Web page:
Why I love LeoReader.

I thought I’d impart some practical information to my fellow students. I’d like to tell y’all about LeoReader. I’ve brought this up with many students in conversation but no one seems to have been aware of or used this innovative resource.

I found out about it from Marc before the start of the year as a useful tool to get through one of our key texts. What is it? It’s a dyslexia friendly e-reader developed by key design industry figures that aims to make consuming texts easier for creative/design industry students like us. It is completely free and is without a doubt the best E-Reader I have ever used. 

The only downside is that the library currently is still woefully small. Hopefully we will see more titles available on the platform, but the few titles they have have been curated expertly.

“How To Do Better Creative Work” by Steve Harrison was my introduction to Leo’s unique features. Not only can the user read along with highlighted text, the customisable features are unparalleled to any e-reader I have used.  Colour/font/size can be altered to your personal preference.

But where Leo really shines is through it audio/visual element. The books are read by industry professionals and before each chapter there is an optional summary you can listen to, which really helped me to grasp the overarching themes of the book without getting bogged down in the minutiae of details. By simply clicking on a paragraph you prompt the e-reader to start from the beginning of your chosen paragraph. But the real piece-de-resistance is the video feature.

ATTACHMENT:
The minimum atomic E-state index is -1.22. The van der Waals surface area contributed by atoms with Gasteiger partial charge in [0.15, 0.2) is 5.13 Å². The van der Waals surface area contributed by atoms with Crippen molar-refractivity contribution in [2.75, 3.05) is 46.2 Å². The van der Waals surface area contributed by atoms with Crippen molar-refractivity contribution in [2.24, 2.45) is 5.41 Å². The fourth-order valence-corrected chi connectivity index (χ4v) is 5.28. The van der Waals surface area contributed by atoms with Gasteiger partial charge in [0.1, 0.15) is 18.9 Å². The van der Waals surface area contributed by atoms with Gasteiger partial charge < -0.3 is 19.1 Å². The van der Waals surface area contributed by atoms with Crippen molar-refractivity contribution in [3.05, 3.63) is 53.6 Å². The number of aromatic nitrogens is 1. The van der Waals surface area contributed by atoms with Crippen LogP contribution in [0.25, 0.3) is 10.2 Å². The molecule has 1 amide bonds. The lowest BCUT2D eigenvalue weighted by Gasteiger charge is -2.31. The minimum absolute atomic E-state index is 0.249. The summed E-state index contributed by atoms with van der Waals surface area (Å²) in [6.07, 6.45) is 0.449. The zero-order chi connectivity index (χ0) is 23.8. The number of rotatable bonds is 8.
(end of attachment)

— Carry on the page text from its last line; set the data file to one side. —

The book is not only read to you in audio but there is the option of opening a small screen in the corner of your window where you can see the reader themselves via YouTube link. As someone who has ADHD I personally have struggled focussing on long texts. I often start a paragraph and have to re-read it several times while the words disassociate from meaning. I’ve encountered similar problems with my focus on audio-books, I may start the chapter focused and reading along but after ten minutes I find my mind elsewhere as my eyes glaze across the page.

Even though it is just a talking head in the corner of your screen it really was the key to maintaining my focus – especially when combined with the other spectacular features. I cannot recommend using LeoReader enough to those with Dyslexia, ADHD and Normies alike. Try it out with the Steve Harrison Book, it’s on our list and a quick, engaging read. And hopefully we will see more titles added soon. Once again here is the link to LeoReader anyone interested:

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